“There will be no ambitious partnership without common ground in fair competition, state aid, tax dumping, food safety, our environmental and financial stability…”
Of course, blocking state aid is precisely the measure that would be used to hobble the Labour Party’s ambitious industrial strategy, including state ownership. That is why Jeremy Corbyn argued in his Coventry speech in February that
“… we would also seek to negotiate protections, clarifications or exemptions where necessary in relation to privatisation and public service competition directives state aid and procurement rules and the posted workers directive.”
It is this aspect of Labour’s policy platform that most disturbs the EU. In May, The Times carried a report that ‘Senior European officials‘ have told The Times that concerns over Labour’s economic policies are the main reason for the EU’s insistence on a tough “level playing field mechanism”.
That ‘tough level playing field’ is precisely what May is now offering Brussels in the White Paper.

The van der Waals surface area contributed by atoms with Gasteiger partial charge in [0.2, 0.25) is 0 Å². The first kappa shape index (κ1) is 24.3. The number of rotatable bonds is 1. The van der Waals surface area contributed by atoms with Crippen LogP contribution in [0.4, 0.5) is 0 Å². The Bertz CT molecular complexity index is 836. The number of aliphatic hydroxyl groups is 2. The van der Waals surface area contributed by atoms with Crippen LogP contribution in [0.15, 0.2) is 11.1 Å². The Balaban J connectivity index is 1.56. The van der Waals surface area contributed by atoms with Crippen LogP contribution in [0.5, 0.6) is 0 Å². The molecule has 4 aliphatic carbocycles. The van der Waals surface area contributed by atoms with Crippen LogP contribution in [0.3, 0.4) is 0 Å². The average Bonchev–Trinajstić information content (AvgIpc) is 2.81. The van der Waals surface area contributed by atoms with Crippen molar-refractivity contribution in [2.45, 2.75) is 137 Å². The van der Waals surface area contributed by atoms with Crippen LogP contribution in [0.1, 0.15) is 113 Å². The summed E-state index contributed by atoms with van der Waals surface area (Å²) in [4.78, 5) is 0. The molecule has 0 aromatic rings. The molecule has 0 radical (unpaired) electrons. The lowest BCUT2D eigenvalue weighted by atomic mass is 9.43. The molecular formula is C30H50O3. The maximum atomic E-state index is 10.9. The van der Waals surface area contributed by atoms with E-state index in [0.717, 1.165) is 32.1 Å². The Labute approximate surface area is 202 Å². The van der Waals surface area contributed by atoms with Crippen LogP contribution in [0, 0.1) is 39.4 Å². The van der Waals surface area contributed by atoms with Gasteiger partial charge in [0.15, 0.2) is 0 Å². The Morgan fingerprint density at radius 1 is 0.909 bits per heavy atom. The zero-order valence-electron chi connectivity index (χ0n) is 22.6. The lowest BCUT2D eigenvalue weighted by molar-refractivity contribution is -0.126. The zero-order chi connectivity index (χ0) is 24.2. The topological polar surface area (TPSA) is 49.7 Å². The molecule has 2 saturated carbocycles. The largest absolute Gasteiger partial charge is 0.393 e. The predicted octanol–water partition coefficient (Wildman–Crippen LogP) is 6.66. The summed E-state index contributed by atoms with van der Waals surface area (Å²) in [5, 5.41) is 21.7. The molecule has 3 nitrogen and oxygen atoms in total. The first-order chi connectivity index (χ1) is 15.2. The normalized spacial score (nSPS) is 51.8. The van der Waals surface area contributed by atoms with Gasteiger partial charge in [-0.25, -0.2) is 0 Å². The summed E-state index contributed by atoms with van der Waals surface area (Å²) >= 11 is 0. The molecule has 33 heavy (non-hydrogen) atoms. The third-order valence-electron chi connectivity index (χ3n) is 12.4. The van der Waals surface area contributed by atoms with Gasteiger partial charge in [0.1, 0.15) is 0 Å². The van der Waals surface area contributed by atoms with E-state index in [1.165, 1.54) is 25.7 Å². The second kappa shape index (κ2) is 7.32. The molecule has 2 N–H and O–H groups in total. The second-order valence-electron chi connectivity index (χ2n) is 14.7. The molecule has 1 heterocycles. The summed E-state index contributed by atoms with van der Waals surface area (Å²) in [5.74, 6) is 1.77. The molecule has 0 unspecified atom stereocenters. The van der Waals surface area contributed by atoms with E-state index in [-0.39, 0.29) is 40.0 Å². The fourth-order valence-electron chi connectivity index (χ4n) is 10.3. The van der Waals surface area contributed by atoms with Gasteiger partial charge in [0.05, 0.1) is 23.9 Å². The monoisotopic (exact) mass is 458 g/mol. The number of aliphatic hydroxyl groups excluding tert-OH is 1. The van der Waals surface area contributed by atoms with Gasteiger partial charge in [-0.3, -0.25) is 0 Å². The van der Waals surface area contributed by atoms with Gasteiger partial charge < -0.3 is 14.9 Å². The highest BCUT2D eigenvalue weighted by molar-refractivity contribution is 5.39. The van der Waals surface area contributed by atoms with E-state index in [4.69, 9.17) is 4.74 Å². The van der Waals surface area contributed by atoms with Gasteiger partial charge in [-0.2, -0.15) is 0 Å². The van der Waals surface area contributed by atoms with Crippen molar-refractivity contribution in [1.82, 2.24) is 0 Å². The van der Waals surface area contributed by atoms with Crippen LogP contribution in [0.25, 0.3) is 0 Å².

Clause 1.6.1 of the white paper states:
“The government has made clear that it is committed to continuing the control of anti-competitive subsidies by creating a UK-wide subsidy control framework…The Government will continue working the Scottish Government, Welsh Government and Northern Ireland Executive, when in place, to ensure the new framework for state aid works for the whole of the UK.”
This will be embedded in the proposed common rule book supervised by the Competition and Markets Authority with a role for the ECJ.
For this reason alone, the left across the UK must campaign fiercely against the proposed deal. If the Tories are successful in giving their deal the force of a treaty, then an incoming Labour government would find itself locked into an agreement designed to prevent the implementation of their radical manifesto.”